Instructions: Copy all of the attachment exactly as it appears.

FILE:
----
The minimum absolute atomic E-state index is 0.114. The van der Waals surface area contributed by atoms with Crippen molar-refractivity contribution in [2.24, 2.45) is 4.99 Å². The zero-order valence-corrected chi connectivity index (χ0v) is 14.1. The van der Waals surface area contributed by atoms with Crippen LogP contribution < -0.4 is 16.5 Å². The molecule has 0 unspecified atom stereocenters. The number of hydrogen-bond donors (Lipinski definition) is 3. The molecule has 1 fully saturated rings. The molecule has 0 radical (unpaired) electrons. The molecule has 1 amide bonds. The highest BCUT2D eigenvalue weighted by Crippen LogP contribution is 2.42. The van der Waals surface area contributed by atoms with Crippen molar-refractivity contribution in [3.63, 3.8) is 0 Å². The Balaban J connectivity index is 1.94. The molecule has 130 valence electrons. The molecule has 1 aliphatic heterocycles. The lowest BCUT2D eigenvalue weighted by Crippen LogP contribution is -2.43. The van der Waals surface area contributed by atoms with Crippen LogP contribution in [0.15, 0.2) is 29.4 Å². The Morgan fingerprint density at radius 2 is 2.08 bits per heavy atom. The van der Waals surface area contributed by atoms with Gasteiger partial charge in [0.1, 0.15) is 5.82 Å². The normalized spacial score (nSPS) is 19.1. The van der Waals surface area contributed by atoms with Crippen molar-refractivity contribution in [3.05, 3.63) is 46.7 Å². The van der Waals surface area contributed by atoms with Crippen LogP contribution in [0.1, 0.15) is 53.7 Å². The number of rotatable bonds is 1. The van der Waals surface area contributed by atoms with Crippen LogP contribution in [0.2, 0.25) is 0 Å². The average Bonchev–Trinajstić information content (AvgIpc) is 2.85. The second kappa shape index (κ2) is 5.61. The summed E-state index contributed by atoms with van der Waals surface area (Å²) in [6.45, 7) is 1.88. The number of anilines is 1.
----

The minimum absolute atomic E-state index is 0.114. The van der Waals surface area contributed by atoms with Crippen molar-refractivity contribution in [2.24, 2.45) is 4.99 Å². The zero-order valence-corrected chi connectivity index (χ0v) is 14.1. The van der Waals surface area contributed by atoms with Crippen LogP contribution < -0.4 is 16.5 Å². The molecule has 0 unspecified atom stereocenters. The number of hydrogen-bond donors (Lipinski definition) is 3. The molecule has 1 fully saturated rings. The molecule has 0 radical (unpaired) electrons. The molecule has 1 amide bonds. The highest BCUT2D eigenvalue weighted by Crippen LogP contribution is 2.42. The van der Waals surface area contributed by atoms with Crippen molar-refractivity contribution in [3.63, 3.8) is 0 Å². The Balaban J connectivity index is 1.94. The molecule has 130 valence electrons. The molecule has 1 aliphatic heterocycles. The lowest BCUT2D eigenvalue weighted by Crippen LogP contribution is -2.43. The van der Waals surface area contributed by atoms with Crippen LogP contribution in [0.15, 0.2) is 29.4 Å². The Morgan fingerprint density at radius 2 is 2.08 bits per heavy atom. The van der Waals surface area contributed by atoms with Gasteiger partial charge in [0.1, 0.15) is 5.82 Å². The normalized spacial score (nSPS) is 19.1. The van der Waals surface area contributed by atoms with Crippen molar-refractivity contribution in [3.05, 3.63) is 46.7 Å². The van der Waals surface area contributed by atoms with Crippen LogP contribution in [0.1, 0.15) is 53.7 Å². The number of rotatable bonds is 1. The van der Waals surface area contributed by atoms with Crippen LogP contribution in [0.2, 0.25) is 0 Å². The average Bonchev–Trinajstić information content (AvgIpc) is 2.85. The second kappa shape index (κ2) is 5.61. The summed E-state index contributed by atoms with van der Waals surface area (Å²) in [6.45, 7) is 1.88. The number of anilines is 1.